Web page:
Over the weekend, privacy concern were raised regarding how Microsoft Edge is uploading the URLs to SmartScreen without hashing them first. After further testing by BleepingComputer, we learned that Windows 10 also transmits a great deal of potentially sensitive information about your applications to SmartScreen when you attempt to run them.
Over the weekend, security researcher Matt Weeks spotted Microsoft Edge sending the URL of a site being visited to SmartScreen. When sent this, this URL was not obfuscated or hashed in any way. which raised concerns that Microsoft could track what sites you visit.
When communicating with SmartScreen, Edge will send a JSON encoded POST request to https://nav.smartscreen.microsoft.com/windows/browser/edge/service/navigate/4/sync that includes information about the URL that is being checked.
BleepingComputer was able to confirm this behavior using Fiddler that showed the following JSON being sent to Microsoft over a secure connection.
In addition to sending the URL in an unhashed form, Microsoft Edge for some reason also sent the logged in user's SID, or Security Identifier, to Microsoft. A SID is a unique identifier created by Windows when a new account is added to the operating system.
Many of the users in the Twitter thread have expressed concerns that sending the URL in an unhashed form is a privacy risk as it could allow Microsoft to see a user's browsing history. The addition of also sending a user's SID just added to the concerns.
While Weeks' research focused on how SmartScreen operates when browsing the web, in tests by BleepingComputer you can see that SmartScreen also exposes a great deal of private information when launching an executable.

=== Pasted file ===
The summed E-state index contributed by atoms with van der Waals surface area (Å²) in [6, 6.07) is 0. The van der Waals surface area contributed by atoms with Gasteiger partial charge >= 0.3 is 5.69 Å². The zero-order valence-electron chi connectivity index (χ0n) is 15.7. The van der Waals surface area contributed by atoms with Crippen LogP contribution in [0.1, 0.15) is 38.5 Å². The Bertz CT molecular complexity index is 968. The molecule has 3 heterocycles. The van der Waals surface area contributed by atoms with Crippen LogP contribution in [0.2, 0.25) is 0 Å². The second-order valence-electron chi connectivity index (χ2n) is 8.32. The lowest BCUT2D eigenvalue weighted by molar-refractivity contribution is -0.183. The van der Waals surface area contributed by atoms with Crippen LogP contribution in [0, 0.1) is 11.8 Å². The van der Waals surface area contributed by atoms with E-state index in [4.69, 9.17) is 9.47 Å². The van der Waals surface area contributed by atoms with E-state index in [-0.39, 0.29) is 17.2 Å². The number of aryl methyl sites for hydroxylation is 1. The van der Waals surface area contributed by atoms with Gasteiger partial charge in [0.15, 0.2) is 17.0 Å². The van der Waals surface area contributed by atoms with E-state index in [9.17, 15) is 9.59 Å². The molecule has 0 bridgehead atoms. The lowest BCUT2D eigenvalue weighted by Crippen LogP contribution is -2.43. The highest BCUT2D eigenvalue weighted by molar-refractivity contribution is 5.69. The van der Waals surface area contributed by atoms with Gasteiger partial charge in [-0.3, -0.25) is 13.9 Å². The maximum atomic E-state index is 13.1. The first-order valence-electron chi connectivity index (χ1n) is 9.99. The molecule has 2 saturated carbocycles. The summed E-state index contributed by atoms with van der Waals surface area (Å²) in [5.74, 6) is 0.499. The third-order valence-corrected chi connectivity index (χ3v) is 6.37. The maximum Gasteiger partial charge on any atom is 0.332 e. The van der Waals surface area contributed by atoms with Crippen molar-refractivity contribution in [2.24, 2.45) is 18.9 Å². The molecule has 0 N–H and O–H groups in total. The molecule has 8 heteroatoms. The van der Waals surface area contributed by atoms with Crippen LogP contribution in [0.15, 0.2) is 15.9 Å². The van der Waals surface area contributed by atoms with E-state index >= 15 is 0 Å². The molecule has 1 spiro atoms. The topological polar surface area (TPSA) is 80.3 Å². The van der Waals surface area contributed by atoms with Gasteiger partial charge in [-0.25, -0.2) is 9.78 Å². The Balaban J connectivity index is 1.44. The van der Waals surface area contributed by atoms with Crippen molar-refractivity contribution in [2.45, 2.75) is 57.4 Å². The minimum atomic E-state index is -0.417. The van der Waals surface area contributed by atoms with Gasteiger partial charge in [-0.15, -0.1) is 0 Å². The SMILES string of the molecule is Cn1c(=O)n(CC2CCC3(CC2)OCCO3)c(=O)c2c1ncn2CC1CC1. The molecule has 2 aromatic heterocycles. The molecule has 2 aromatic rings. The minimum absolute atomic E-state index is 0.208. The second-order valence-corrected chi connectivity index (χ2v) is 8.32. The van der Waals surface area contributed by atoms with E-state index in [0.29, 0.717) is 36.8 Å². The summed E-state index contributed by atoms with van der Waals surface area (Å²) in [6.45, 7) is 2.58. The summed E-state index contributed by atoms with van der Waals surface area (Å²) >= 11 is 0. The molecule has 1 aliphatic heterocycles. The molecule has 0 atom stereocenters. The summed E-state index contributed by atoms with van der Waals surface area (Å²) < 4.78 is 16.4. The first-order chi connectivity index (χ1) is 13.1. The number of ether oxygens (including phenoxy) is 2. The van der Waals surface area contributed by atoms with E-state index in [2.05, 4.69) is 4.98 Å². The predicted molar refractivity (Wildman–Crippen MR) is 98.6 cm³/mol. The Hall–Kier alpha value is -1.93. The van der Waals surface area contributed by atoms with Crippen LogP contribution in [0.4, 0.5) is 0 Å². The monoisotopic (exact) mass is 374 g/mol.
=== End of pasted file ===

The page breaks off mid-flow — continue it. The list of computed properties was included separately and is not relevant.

By default, Windows 10 enables a feature called "Check apps and files" that uses Windows Defender SmartScreen to warn you if a file is malicious before you execute it.
After downloading a file and attempting to open it, Windows 10 will connect to https://checkappexec.microsoft.com/windows/shell/service/beforeExecute/2 and send a variety of information about the file.
In our tests, some of the information transmitted by Windows 10 includes the full path to the file on your computer and the URL you downloaded the file from. None of this information is hashed in any way.
For example, I uploaded a small utility called md5sum.exe to WeTransfer.com. I then downloaded that file on another Windows 10 PC and tried to execute it.
As you can see from the image below, Windows transmitted to the SmartScreen service the URL where the file was downloaded from and the full path to file's location on my test computer.
This information could expose a tremendous amount of sensitive and private information to Microsoft. This includes private download URLs for sensitive files and the folder structure of internal Windows systems and networks.
While we do not recommend you do this, the only way to prevent this information from being shared is to disable this feature.
After reading Weeks' tweet, many users immediately cried foul at Microsoft, but the reality is that Microsoft is not doing anything they haven't said they were doing.
As shown by Microsoft Edge developer Eric Lawrence, Microsoft has clearly stated from as early as 2005 and in more recent documentation that the URL and file information is being sent to Microsoft over a secure connection when using SmartScreen.
While they are not doing anything sneaky, Microsoft can modify how URLs are sent so that they are hashed in a similar way that Chrome SafeBrowsing does it.
The alternative approach is to do what SafeBrowsing does, which is push the hash list to the client. Which is fine, but it's a tradeoff, data freshness and transfer size, vs. value of a threat model in which you don't trust the people who wrote the code you're running.— Eric Lawrence (@ericlaw) July 22, 2019
In a world where people are finally waking up to how little control they have over their data and how it is being used, this tradeoff may be worth it to put customers at ease.
The sending of the SID was an odd thing and does not seem to be referenced anywhere in Microsoft's SmartScreen documentation.
The good news is that the new Chromium-based Microsoft Edge no longer sends the SID during a SmartScreen request.
It does, though, continue to send an unhashed URL. That practice will only end if and when Microsoft decides to start hashing the URLs, which probably would require significant code changes across many of their products.
Update 7/24/19: Microsoft responded with the following statement: